Original Broadway Cast, 1970 (Columbia/Sony) (5 / 5) A shocking musical when it first opened, and still an insightful if somewhat dyspeptic view of modern romantic relationships, Company explores the games, angst, loneliness, and badinage of love and marriage in an alternately brittle and heartfelt manner. In a sense, it’s a revuesical — a string of nonlinear scenes built around a single theme. When it first burst onto Broadway, the show was revolutionary: no chorus, no legs (save Donna McKechnie’s in the dance number “Tick Tock”), no salve for the tired businessman. Instead, it boasted one of Stephen Sondheim’s most brilliant scores, Jonathan Tunick’s ingeniously metallic orchestrations, Boris Aronson’s architectural sets, George Furth’s sharp book, and Hal Prince’s sparse, savvy staging. The original cast album, produced by Thomas Z. Shepard, is a marvel of clean, no-nonsense theatricality, an exemplary souvenir of a momentous turn in the history of musical theater. (Company unfortunately led to numerous second-rate imitations by Sondheim wannabes.) The highlight of the recording is “The Ladies Who Lunch,” exclaimed by Elaine Stritch in career-capping fashion. Other standouts in the cast are Pamela Myers, Beth Howland, and Teri Ralston. The album preserves the performances of central character Bobby’s songs by Dean Jones, who left the cast shortly after the show’s opening. Larry Kert took over for Jones, and his wonderful renditions can be heard on the “Original London Cast” recording of Company. Since that cast was pretty much identical to the Broadway cast, sans Jones, all the label did was take out his vocals and slap in Kert’s. If you can find the album, listen closely and you’ll hear ghosts of Jones’ voice in the background. Spooky! — Ken Bloom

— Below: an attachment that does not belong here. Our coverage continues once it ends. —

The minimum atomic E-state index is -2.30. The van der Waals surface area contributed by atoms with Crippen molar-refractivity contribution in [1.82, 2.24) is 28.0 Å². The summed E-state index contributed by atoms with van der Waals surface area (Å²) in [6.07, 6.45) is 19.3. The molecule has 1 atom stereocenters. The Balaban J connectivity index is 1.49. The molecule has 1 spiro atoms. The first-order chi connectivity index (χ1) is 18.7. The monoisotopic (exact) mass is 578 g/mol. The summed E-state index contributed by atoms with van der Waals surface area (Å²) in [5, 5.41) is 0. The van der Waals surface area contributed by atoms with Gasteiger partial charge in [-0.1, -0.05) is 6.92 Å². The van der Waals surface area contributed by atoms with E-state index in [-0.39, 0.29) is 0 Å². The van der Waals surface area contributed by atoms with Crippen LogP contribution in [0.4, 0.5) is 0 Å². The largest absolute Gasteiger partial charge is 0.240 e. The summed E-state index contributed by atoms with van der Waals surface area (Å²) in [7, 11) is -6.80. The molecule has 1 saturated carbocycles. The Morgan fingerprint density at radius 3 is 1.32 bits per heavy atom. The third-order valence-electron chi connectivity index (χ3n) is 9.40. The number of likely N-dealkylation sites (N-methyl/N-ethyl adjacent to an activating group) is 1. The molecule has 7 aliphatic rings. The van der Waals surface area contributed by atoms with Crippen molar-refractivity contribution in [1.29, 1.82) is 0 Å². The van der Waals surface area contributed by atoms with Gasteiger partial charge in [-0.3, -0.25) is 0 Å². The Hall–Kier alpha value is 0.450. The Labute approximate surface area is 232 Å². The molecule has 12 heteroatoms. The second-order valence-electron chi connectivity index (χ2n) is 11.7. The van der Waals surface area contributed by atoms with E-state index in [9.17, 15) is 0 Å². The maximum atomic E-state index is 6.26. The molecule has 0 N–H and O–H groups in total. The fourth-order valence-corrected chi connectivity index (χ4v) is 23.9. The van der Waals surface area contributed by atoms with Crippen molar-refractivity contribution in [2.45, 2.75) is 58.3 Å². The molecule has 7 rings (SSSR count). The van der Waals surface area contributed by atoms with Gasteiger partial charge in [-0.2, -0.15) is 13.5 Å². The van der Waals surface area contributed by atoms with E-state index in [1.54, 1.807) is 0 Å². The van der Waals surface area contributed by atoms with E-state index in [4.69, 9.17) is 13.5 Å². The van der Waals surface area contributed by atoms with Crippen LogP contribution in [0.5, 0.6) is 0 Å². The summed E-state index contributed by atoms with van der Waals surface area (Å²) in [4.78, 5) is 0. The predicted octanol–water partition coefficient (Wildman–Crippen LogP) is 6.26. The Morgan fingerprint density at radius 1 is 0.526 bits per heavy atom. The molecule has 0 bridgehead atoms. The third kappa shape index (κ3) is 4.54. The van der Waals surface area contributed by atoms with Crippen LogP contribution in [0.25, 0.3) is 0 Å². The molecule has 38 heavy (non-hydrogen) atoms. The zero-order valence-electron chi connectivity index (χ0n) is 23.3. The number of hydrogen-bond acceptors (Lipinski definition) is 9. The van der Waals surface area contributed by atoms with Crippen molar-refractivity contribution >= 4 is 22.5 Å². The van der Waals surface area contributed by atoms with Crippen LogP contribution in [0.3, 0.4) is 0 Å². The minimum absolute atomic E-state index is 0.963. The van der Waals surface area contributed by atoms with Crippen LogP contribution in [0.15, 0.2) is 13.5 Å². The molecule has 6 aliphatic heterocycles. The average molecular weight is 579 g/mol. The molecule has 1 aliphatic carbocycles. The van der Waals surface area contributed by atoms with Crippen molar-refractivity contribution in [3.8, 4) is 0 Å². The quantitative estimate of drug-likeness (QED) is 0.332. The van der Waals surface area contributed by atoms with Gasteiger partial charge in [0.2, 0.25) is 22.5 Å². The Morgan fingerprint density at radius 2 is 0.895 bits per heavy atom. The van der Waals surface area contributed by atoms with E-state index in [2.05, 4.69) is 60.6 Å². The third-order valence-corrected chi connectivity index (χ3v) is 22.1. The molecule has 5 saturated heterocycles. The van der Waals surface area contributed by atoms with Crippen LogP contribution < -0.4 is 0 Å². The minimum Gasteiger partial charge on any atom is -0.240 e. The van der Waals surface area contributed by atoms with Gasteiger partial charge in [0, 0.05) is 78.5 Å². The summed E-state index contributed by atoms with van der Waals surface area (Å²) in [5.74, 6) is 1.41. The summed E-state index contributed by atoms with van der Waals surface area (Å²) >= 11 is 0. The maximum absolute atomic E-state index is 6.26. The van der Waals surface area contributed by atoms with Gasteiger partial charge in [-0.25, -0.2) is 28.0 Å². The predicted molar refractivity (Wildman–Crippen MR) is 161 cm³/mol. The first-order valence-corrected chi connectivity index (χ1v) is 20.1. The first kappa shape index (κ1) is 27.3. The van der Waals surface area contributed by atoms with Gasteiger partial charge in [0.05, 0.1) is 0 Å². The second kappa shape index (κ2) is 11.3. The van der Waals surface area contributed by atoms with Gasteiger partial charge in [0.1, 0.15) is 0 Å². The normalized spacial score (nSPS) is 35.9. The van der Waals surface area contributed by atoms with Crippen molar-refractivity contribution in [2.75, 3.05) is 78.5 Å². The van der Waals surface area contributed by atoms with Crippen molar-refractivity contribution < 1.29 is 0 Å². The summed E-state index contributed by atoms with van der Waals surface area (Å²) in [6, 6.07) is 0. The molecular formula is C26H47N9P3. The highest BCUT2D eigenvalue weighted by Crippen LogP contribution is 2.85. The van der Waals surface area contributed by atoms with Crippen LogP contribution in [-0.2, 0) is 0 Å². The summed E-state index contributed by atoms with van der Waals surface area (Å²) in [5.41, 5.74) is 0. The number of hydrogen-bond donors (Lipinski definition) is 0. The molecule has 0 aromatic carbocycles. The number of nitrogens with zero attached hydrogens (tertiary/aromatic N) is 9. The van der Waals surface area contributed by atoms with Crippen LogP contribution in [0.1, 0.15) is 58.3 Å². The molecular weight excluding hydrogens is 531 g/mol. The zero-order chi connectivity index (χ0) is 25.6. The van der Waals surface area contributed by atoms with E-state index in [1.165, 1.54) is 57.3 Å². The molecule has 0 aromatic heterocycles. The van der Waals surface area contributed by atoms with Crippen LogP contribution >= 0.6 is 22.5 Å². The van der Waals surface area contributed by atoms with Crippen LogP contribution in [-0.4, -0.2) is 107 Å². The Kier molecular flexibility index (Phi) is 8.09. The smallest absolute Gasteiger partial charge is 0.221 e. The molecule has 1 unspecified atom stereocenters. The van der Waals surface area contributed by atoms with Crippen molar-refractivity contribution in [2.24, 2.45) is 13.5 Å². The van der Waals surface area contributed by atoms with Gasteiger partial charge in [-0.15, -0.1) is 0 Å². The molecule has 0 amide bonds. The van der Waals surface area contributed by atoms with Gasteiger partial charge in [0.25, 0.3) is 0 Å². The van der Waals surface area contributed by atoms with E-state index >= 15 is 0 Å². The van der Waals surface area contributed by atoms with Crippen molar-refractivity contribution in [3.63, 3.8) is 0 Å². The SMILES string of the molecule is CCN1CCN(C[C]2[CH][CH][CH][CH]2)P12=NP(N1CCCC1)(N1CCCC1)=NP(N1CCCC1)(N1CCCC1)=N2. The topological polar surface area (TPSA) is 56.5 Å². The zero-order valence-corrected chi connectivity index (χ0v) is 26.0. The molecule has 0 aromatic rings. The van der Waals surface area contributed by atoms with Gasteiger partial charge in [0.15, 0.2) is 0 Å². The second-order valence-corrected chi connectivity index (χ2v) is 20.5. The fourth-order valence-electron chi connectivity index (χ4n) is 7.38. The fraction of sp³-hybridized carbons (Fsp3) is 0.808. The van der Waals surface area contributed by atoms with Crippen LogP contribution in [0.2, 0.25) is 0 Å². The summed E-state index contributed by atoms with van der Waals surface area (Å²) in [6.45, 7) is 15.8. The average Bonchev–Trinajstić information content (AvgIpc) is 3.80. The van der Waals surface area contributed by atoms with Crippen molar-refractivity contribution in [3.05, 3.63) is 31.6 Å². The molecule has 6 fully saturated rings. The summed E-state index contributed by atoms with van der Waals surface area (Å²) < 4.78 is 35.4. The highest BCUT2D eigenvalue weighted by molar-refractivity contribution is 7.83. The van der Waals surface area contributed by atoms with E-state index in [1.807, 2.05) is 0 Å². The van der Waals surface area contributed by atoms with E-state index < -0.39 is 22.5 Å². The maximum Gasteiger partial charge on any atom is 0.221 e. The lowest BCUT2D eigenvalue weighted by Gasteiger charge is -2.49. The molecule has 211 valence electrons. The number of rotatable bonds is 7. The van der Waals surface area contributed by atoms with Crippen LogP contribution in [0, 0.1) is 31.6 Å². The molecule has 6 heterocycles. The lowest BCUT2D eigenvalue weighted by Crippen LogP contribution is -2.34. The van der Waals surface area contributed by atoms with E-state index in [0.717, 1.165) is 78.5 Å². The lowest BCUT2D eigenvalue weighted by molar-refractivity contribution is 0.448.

Broadway Cast, 1995 (Angel) (2 / 5) The cast members here are not up to their counterparts in the company of the original production. Somehow, the performances aren’t as cynical or pointed, and that definitely includes Boyd Gaines as Bobby. Debra Monk is an exception: She isn’t quite as hard-bitten a Joanne as Elaine Stritch, but she comes close. Company is a hard show to revive because it was so much of its time, and we’re still close enough to that era to know when a production doesn’t capture the right flavor. That’s the major flaw of this recording. — K.B.
London Cast, 1996 (RCA) (2 / 5) Face it: Americans don’t do Shakespeare all that well, and the English can’t get American musical theater quite right. They’re fine with falling chandeliers and helicopters, but less well versed in U.S. attitudes, accents, and performance style. This Company is rather subdued, and none of the cast members sound really comfortable in their roles; they all seem too concerned with impersonating Americans rather than inhabiting their characters. Although Bobby is the focal point of the show, he is not the most interesting character — but at the end, he’s got the bang-up number “Being Alive,” in which he has to be really honest with himself and the audience. Adrian Lester just doesn’t make it; he’s more of a cipher who substitutes technique for honest emotion at his big moment. — K.B.